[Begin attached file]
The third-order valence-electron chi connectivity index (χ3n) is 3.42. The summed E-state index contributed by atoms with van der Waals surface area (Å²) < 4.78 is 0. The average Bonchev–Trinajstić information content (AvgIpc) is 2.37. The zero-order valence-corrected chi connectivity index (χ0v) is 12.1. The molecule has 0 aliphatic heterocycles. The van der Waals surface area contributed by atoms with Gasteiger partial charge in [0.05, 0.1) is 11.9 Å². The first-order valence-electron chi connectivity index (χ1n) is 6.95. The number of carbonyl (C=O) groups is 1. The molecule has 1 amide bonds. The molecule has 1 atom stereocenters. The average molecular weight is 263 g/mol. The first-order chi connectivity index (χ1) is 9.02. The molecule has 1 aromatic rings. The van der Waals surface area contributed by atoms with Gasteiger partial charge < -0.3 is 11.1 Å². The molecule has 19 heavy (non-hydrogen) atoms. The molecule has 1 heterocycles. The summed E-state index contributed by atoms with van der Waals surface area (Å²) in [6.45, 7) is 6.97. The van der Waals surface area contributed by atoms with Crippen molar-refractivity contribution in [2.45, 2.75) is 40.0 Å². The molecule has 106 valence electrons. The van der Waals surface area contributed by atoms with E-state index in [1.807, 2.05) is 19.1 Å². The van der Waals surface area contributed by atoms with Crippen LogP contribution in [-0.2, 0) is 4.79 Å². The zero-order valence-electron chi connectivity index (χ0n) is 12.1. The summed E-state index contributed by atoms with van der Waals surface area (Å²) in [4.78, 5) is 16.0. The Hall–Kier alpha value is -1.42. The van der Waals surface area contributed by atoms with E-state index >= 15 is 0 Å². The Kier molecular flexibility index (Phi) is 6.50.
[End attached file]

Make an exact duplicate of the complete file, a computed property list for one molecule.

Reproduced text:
The third-order valence-electron chi connectivity index (χ3n) is 3.42. The summed E-state index contributed by atoms with van der Waals surface area (Å²) < 4.78 is 0. The average Bonchev–Trinajstić information content (AvgIpc) is 2.37. The zero-order valence-corrected chi connectivity index (χ0v) is 12.1. The molecule has 0 aliphatic heterocycles. The van der Waals surface area contributed by atoms with Gasteiger partial charge in [0.05, 0.1) is 11.9 Å². The first-order valence-electron chi connectivity index (χ1n) is 6.95. The number of carbonyl (C=O) groups is 1. The molecule has 1 amide bonds. The molecule has 1 atom stereocenters. The average molecular weight is 263 g/mol. The first-order chi connectivity index (χ1) is 9.02. The molecule has 1 aromatic rings. The van der Waals surface area contributed by atoms with Gasteiger partial charge < -0.3 is 11.1 Å². The molecule has 19 heavy (non-hydrogen) atoms. The molecule has 1 heterocycles. The summed E-state index contributed by atoms with van der Waals surface area (Å²) in [6.45, 7) is 6.97. The van der Waals surface area contributed by atoms with Crippen molar-refractivity contribution in [2.45, 2.75) is 40.0 Å². The molecule has 106 valence electrons. The van der Waals surface area contributed by atoms with E-state index in [1.807, 2.05) is 19.1 Å². The van der Waals surface area contributed by atoms with Crippen LogP contribution in [-0.2, 0) is 4.79 Å². The zero-order valence-electron chi connectivity index (χ0n) is 12.1. The summed E-state index contributed by atoms with van der Waals surface area (Å²) in [4.78, 5) is 16.0. The Hall–Kier alpha value is -1.42. The van der Waals surface area contributed by atoms with E-state index >= 15 is 0 Å². The Kier molecular flexibility index (Phi) is 6.50.